Thursday, 24 July 2014


When Nigel and I were undergraduates, we made friends to last us the rest of our lives.  You know who you are.  Thanks for bearing with us.
One of those was Hugh.   
After university, we saw each other regularly including going to stay on the houseboat he was renovating in Cambridgeshire and where, for a time, the loo lacked not just a door but even a wall.
We got on well with his wife, Morag, and when kids came along, ours were a similar age to theirs.  In particular, Pascoe and Calum enjoyed making things together.  
Hugh’s work took them to Lyons where memorably one of our kids rode a bicycle down their apartment balcony (Why?) and knocked their carefully-aligned satellite dish flying.  How were they going to access BBC news now? 
But later, Hugh moved his family to “Silicon Valley”, California, (hopefully not just to avoid more home-wrecking visits from us, but for his work, designing microchips).  Hugh was no letter-writer and neither were we.
However, I’d thought we might catch up again now that we were becoming empty nesters.  It was on my To Do List.
But the other day, Morag sent us bad news.  Hugh had been overtaken by a fatal heart attack while out with his local hiking group. 

What can I say, except that if there is some dear old friend that you’ve been meaning to get in touch with, do it now.

Tuesday, 22 July 2014

The Key

Often, the place where your child goes to university is a long way away; in order to deliver them there you will have driven several hundred miles using only your wing mirrors because the car is so full of belongings that the rear-view shows only a teetering heap of books about to fall on your child’s head.
So when you get there, you want to be able to pick up the key, and you want the key to work.

In early January, having driven to Edinburgh we called at the office where Pascoe had arranged to pick up his keys only to discover that it was so soon after Hogmanay that nobody had turned up.  It was raining stair rods as Pascoe ran from office to office. 
Finally he demanded that the accommodation department pay for a B&B for him until the key was supplied.  Magically somebody agreed to break into the office and extract his key.

When we dropped Perran off at Bristol in the heat of July, he picked up the key all right, yet when he tried to open the door, the lock revolved but nothing happened.  The office was now closed.  
Low on options, we stood on the baking doorstep with each family member in turn rotating the key.  Perhaps one of us had magic hands?
Then housemate Juliette arrived.  Would her key do better?  Nope.  Round it went without catching on anything. 
 After a couple of hours of phone calls and championship relay grumbling, we located the landlord and he came along.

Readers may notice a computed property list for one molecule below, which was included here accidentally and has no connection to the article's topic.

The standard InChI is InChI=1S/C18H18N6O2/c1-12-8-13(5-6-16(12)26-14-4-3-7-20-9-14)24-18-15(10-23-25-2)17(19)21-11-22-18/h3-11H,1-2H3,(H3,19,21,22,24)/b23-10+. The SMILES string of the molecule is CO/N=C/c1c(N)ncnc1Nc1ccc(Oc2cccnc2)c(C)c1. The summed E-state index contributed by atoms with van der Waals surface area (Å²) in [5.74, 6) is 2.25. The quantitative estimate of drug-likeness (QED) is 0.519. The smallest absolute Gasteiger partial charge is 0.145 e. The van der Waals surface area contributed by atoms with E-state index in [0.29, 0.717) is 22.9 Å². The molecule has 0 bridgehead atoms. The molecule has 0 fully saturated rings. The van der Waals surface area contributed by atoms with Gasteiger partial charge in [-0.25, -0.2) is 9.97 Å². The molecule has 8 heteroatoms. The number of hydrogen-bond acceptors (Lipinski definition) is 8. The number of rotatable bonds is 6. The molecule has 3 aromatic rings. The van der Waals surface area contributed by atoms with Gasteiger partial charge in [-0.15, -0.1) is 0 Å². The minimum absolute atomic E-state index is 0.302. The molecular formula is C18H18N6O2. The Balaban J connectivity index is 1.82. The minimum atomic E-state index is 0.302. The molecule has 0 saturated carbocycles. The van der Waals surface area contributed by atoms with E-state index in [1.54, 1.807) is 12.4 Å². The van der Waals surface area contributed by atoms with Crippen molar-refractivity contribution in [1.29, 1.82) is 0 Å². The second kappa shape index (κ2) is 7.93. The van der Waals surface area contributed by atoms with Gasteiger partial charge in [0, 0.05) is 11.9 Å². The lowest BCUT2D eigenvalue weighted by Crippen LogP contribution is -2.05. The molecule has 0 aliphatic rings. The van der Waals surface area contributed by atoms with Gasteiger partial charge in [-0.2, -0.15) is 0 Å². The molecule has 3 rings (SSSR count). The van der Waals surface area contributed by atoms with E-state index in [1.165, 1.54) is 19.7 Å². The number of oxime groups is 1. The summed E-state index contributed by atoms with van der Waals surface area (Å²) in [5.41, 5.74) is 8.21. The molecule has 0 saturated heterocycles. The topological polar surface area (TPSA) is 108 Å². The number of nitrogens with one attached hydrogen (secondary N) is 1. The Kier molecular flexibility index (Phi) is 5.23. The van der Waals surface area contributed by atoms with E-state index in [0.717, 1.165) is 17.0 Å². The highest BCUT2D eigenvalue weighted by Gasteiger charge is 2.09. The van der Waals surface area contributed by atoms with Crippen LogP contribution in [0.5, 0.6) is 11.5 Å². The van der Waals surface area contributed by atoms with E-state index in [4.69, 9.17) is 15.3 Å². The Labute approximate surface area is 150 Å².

If he had complimented us on our sun tans we would have punched him.
His key didn’t work either, so he broke in.  It was disconcertingly easy.
For a moment, we were glad to be in the house, but the pleasure was fleeting.  It turned out Perran’s room was on the second floor and that was where all his things needed to be.  All his winter clothes are now in there, so let’s hope his key works in September.

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Friday, 18 July 2014


Today, I just squeezed on to a packed train to London.  I was crushed kneecap to kneecap with a bunch of other people… in the middle of a heatwave.  We eyeballed each other.  Either we could get tense and irritable…
 …or we could chat.
Luckily, three massive suitcases  on the floor created a slight clearing.  It turned out that two of them belonged to a family on their way to Istanbul and fellow passengers suggested they visit the Spice Market, the Blue Mosque.
But that still left one enormous suitcase unaccounted for.  A woman my age had her hand on it.
“Going somewhere nice?”
“Actually, there’s nothing in this suitcase,” she replied, “It’s empty.” 
People were listening now.
“My daughter has split up with her boyfriend.  I’m going to his flat to pick up her stuff.   Then I’m going to bring this case back on the train again, full.”
“In this heat?”
“What a horrible job.”
“Your daughter is lucky to have you.”

“These things happen,” she said.

When her stop came up, we all wished her good luck and watched her small figure trundling her suitcase resolutely up the platform.

I sometimes grumble about driving for two or three hours each way to shift the goods and chattels of one or other child at university.  I’m going to try to grumble less.

Thursday, 17 July 2014

Bag of Poo

Not the best photo, but then the butterfly was up a tree.
On Saturday afternoon, some of our friends were at weddings, others sitting in their in their summer gardens. But Nigel, Carenza and I were traipsing round a nearby wood, carrying a bag of poo.  Or rather I was.   Carrying, that is.  And before you ask, it was horse poo.